Making the Case for Teaching as a Spiritual Journey - Part II: Project Isa
The most difficult choices you will face as a parent are your children’s educational ones. While volunteering at the school science fair setup, I met two moms who shared the sentiment. Two of us were new families to the school and the other a veteran. The veteran mom said, “We’re going through that same thing with our oldest son who is in middle school this year—and I just have to keep saying to myself, ‘When I look back, did it really make a difference?’ I mean, we all survived right? Did the school really impact who we are today?”
There are many things I don’t remember about grade school. I don’t remember my fourth grade teacher’s name. I don’t remember the names of the bones in the body, though I do recall coloring a life-size skeleton. I don’t remember what it was about Jason Conger that made me crush so hard. And, I don’t remember the names of the boys who sexually harassed me on the school bus.
I do, however, remember the way Mrs. Gretzmacher let us hula-hoop on the tables when we met our reading goals. And I do vividly recall the science teacher’s rage when I brought to his attention that he wasn’t being fair in his distribution of homework detentions. I also remember the way the Home Economic teacher laughed along with the kids who mockingly formed a circle around me, imitating sounds meant to represent American Indian chants.
I’m an educator. I have to believe it matters. If it doesn’t matter what experience your child receives in school, then my life purpose doesn’t matter. Schooling matters. Positive and negative, it all influences. I know what she meant though, and in a way, she is right to some extent. The positives of having a teacher like Mrs. G alongside the negatives of being picked on both influenced me, yet I am who I am today as a result of having lived both. We cannot shield our children from every potential hardship—and in fact, can do detrimental damage to them if we deny them the opportunities to face challenge. And yet, the challenges ought to be manageable. The challenges ought not break their spirit.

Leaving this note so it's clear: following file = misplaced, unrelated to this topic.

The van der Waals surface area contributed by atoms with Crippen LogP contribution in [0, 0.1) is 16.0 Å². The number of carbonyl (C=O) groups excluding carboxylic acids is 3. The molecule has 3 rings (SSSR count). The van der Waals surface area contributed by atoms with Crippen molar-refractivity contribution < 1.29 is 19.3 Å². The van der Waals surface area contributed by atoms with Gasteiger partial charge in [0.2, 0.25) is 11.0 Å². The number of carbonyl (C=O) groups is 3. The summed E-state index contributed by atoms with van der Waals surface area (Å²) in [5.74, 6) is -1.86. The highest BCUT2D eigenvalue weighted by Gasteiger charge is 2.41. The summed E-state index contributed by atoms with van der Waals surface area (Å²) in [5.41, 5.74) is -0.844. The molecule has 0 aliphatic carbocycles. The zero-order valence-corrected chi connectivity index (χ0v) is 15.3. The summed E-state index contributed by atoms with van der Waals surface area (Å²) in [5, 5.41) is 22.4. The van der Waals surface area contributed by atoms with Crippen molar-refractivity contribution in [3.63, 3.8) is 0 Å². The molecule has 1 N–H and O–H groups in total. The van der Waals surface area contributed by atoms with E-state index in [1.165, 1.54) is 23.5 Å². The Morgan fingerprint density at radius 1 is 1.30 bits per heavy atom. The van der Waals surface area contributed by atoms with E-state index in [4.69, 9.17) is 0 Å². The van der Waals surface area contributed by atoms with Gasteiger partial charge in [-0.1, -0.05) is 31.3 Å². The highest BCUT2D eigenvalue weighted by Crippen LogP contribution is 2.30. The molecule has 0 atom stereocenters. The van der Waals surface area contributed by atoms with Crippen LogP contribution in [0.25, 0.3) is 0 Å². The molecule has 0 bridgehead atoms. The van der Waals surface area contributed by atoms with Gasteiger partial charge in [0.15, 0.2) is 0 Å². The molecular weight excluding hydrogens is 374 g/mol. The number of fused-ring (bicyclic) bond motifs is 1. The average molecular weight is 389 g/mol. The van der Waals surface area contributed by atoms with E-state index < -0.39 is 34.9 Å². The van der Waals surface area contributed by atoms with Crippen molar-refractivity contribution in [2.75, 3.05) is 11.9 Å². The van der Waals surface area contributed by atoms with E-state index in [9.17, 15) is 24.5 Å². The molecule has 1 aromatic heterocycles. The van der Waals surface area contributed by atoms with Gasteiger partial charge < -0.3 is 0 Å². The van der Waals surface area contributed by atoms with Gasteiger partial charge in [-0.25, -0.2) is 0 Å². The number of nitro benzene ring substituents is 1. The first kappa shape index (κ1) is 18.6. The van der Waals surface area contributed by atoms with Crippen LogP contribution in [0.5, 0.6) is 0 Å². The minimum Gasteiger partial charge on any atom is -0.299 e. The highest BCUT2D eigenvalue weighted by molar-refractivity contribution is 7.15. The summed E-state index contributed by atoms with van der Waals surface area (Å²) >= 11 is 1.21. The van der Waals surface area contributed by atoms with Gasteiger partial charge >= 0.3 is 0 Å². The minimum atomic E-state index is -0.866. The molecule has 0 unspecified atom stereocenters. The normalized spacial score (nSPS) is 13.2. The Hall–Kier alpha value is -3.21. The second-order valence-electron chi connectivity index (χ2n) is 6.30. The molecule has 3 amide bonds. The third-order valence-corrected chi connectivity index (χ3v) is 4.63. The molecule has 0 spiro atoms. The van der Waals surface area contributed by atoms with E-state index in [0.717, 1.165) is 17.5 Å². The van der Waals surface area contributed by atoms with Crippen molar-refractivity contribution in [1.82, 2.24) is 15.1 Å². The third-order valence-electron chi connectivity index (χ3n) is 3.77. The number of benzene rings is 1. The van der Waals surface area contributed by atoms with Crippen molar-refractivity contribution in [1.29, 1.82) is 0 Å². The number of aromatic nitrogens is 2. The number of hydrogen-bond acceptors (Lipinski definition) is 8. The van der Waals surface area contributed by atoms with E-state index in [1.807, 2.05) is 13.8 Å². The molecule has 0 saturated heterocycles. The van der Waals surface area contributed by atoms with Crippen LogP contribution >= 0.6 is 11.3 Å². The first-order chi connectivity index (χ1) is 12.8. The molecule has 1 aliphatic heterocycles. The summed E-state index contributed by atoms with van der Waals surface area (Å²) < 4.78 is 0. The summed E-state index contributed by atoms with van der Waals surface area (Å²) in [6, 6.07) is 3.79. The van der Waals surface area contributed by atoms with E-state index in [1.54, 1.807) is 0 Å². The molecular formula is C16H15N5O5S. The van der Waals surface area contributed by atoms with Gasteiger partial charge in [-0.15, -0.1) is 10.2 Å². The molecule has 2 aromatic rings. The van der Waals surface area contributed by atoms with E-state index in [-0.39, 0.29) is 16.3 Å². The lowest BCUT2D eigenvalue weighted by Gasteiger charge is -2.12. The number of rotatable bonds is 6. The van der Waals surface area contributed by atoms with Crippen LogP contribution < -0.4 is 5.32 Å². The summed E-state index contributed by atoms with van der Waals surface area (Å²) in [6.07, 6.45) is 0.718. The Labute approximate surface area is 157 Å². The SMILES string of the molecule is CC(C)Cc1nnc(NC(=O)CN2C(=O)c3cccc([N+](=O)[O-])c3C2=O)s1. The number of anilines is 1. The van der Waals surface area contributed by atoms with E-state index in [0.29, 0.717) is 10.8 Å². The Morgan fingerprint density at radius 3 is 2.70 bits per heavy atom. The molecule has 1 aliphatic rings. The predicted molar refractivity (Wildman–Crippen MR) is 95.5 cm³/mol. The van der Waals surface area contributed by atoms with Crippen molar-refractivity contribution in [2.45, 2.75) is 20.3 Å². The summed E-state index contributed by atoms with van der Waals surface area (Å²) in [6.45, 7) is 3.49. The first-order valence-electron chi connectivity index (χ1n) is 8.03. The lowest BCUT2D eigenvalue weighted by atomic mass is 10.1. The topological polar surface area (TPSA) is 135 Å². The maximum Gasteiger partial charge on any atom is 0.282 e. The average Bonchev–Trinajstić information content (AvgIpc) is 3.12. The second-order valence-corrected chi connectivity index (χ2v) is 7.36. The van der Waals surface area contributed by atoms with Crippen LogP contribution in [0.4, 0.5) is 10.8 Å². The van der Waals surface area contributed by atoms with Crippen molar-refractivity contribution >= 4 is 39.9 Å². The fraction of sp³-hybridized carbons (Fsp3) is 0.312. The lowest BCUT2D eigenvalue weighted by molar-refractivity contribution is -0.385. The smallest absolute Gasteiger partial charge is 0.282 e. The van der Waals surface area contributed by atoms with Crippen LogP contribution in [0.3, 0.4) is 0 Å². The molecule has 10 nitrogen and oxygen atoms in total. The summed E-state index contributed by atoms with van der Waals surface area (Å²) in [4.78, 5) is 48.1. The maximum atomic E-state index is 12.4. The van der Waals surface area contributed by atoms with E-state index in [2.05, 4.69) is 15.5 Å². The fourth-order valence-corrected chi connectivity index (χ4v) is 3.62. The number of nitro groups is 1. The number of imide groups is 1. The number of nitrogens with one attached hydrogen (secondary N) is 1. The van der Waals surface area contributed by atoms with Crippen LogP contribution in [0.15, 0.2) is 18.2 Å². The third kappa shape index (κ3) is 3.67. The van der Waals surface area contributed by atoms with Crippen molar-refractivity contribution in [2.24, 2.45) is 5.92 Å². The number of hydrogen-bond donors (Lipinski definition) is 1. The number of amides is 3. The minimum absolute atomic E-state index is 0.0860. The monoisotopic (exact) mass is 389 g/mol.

I want my child to wake up every day and say, “I can’t wait to see what we’re doing today.” Is that really too much to ask? When I pick Isa up from school in the afternoon and ask her about her day, the only positives she can recall include recess interactions with other children and the earning of trinkets that affirm she is being a good kid.
I know that she is learning. Her reading and math skills have sky-rocketed. The school is doing its job in traditional terms of “educating” her. And, with the use of a scaffolding reward system, she is meeting expectations of forming good character. So why isn’t she happy? Why aren’t we happy?
Because she is not excited anymore. When I wake her up in the morning, she does not anticipate the day’s journey. As a room parent, I have the rare opportunity to observe her in her learning environment—and she is not there. She is doing all the right things. Filling out all the necessary worksheets. Gluing all the necessary pre-cut pieces together . . . but the essence of who she is as a naturally curious child is dimming.
As both a parent and an educator, how can I possibly sit by and do nothing? I can’t. And so, this week has been spent in the tossing and turning reactions to a challenge we are not entirely knew to. Having survived these hurdles with an older child, we are having to once again face the challenge of determining the best educational choice for our child. What is the best way? Right now, with my own goals still in pursuit and not bringing home a consistent paycheck as an adjunct community college instructor, we can not contemplate a return to the private school environment. There are charter schools in the area, but it may result in getting her in and then falling into the same dilemma. We don’t want to bounce her around from one place to another. There needs to be a sense of consistency.
As parents who believe in the importance of institutional education we never thought we would contemplate home-schooling, but that’s the alternative we are most seriously considering. My husband and I both believe children need interaction with other children, they need the social challenge of collaboration in a game of make believe (“You can be the monster and I’ll be the princess.” “I don’t want to be the monster . . . how about we both be princesses, and . . .”), they need the structure of classroom expectations, but they also need excitement.
Project Isa. That’s what it will be. Can we provide her with enough opportunities to help her continue to face challenges while also preserving her spirit?
I’ll let you know.
Jenn Gutiérrez holds an M.F.A in English and Writing. Previous work has appeared in journals such as The Texas Review, The Writer’s Journal, The Acentos Review, Antique Children, and Verdad Magazine. Her 2005 debut collection of poems titled Weightless is available through most online book outlets.
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